Like any parent of a young adult, I often feel inadequate as a tech person these days. My sons frequently roll their eyes as I ask them to fix something on my iPhone yet again. Even so, I did serve as a tech consultant during the past two years, and I like the result.
I run D. Tours Travel, a boutique travel company in Larchmont, N.Y., which I founded in 1999. I specialize in high-end, international, custom travel, and business has been great for me in recent years. Early on, I decided that I could not be all things to all people. I do not try to compete with the Internet; my clients come to me mostly as repeat business and referrals, and my mantra is "Bring value to the travel equation."
Two years ago, a friend with high-level experience in the airline business asked if he could consult with me about an idea he had. He wanted to harness the power of the Internet to facilitate sharing travel plans among small groups of friends and relatives. Could I help him understand how travel is sold? Who are the primary decision-makers in couples? In families? In general? What are the most important factors that consumers weigh as they make their plans? What is my role as their travel adviser?
Over time, his idea evolved into what has now launched as TripShare, an app that you can find in the App Store for your iPad and, coming this fall, for your iPhone. TripShare offers concrete components of custom travel (hotels, tours, transfers) with gorgeous pictures in a mobile environment. It's beautiful.
Wait a minute, you might say. Am I not helping put myself out of business with the development of this app?
I don't think so, and here's why: There is plenty of room in this industry for both my friend's application and my business as a travel professional.
Let's face it: Simple travel transactions went online years ago. Plane tickets are now a commodity, often sold simply on the basis of price. Hotel stays in major U.S. cities? Many people book those themselves, especially when they've been to that destination before and they have lots of input from their friends and relatives.
Although my consortium hotel program would often benefit them, self-bookers are confident and happy to handle these basic travel processes themselves. They don't need me, and I don't spend a lot of time worrying about how to capture their business.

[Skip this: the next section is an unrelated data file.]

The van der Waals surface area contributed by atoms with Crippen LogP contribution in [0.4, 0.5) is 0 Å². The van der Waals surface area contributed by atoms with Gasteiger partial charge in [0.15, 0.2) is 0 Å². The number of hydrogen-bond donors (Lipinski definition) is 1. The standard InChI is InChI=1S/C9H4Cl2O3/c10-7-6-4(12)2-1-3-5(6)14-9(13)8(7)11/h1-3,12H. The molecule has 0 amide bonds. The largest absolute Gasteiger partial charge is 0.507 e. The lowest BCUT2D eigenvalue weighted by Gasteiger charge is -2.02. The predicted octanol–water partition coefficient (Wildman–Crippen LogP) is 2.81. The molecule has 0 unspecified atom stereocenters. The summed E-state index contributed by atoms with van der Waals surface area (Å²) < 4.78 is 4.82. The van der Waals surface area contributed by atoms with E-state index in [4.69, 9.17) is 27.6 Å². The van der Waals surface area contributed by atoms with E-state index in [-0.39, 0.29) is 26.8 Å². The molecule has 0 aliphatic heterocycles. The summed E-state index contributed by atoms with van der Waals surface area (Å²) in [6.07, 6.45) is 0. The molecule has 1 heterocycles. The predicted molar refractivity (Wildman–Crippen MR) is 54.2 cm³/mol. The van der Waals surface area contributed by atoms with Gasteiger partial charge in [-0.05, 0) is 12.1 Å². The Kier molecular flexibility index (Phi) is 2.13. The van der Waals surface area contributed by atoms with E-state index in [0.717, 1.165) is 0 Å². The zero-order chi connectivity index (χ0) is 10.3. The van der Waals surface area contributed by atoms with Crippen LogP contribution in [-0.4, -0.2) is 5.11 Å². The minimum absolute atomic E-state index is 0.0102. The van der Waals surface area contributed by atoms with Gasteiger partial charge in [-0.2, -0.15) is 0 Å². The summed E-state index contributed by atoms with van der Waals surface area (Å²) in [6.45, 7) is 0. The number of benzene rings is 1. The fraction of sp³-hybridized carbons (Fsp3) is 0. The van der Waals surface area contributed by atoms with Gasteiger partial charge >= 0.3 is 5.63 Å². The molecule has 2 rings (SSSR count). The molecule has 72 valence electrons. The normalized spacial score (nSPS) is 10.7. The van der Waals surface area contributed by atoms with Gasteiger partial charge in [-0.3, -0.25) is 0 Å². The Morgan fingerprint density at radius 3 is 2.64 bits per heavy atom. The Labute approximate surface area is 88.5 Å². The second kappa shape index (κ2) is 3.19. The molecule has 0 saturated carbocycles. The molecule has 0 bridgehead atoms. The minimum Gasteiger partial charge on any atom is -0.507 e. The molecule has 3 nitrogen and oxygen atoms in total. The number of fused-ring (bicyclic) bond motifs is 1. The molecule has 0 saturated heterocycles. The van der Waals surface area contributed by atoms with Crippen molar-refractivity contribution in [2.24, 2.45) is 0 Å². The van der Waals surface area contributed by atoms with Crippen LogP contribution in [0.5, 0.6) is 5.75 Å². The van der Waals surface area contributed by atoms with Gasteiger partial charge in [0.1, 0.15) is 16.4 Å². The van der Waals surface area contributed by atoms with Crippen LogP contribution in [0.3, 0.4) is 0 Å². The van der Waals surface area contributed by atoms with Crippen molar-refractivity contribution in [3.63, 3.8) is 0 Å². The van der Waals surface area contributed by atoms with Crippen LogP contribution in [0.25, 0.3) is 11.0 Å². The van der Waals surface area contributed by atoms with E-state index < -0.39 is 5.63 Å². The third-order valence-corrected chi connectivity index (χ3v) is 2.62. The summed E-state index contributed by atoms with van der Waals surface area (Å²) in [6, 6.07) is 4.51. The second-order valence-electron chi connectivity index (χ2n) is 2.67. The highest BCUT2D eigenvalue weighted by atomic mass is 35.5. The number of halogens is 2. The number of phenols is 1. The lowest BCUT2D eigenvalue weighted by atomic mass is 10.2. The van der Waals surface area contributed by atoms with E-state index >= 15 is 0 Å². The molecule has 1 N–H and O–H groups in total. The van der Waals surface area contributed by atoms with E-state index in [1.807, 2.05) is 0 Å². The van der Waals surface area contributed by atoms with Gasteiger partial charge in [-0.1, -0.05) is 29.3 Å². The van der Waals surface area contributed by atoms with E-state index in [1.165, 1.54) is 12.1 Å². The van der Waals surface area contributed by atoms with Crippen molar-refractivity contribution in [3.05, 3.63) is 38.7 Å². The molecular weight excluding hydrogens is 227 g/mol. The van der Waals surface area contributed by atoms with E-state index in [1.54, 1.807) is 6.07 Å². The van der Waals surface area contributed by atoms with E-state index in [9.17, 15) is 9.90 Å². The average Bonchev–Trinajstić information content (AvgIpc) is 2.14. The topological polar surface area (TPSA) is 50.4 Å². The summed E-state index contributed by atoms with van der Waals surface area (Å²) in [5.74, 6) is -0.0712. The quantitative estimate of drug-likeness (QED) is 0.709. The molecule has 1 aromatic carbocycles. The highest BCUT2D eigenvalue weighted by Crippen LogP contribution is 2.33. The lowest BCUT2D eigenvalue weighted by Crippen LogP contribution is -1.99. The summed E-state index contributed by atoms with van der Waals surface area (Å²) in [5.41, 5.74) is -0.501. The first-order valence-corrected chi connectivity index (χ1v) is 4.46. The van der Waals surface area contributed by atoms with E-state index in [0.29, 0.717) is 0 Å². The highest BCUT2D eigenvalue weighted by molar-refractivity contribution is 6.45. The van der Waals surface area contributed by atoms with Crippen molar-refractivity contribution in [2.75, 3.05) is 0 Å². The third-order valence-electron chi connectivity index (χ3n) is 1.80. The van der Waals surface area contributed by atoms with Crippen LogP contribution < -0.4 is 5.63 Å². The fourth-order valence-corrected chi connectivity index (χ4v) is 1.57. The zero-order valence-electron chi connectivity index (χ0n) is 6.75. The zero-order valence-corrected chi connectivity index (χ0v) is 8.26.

My clients are people who absolutely want help with complex arrangements, like orchestrating a custom trip to Italy or Turkey or Vietnam. Even cruisers often want a pre- or post-stay hotel, and I've acquired more than one client just because of the need for hotels on either end of a Rhine River cruise. Disney World? So many choices, right?
We're back to bringing value to the equation. When you can do that, you don't have to worry about competing with Expedia for the lowest price on a hotel in Las Vegas. We all know who's going to win that one.
Let's even take it a step further. I would love to adapt TripShare for my own purposes.
Right now, when I design an itinerary for a client, I send them a proposal with words. I use nice words, enticing words, compelling words, but in the end, it's just paper and words.
I can see that mobile devices are the way of the future for many industries, including travel. However, D. Tours Travel is a small shop, and I doubt I will ever have the resources to develop proprietary technology for my clients.
What if D. Tours Travel could use TripShare to deliver to my client's smartphone (and her husband's smartphone, too) a lovely itinerary with pictures of the hotels that I'm recommending, the tour that I'm suggesting, the location to which I'm sending them? I know those pictures would display beautifully on an iPhone or an iPad. They would love it. I would love it. And I bet my accountant would love it, too.
I'd like to incorporate TripShare into my business plan. This kind of technology embodies the wisdom I've heard at my consortium's annual conference: Manage your business smarter. Look at what you're doing, and improve how you do it.
I don't want to spend time worrying about travelers who don't need me and will never call me. But I would like to jazz up what I can deliver to those clients who value my services and refer their friends and relatives to me.
Wouldn't it be great to find more mobile apps that we could adapt to our business models?
Diana Hechler owns D. Tours Travel in Larchmont, N.Y., which specializes in European and other international vacation planning. Her Scotland itinerary is among the vacations offered on the TripShare app for the iPad.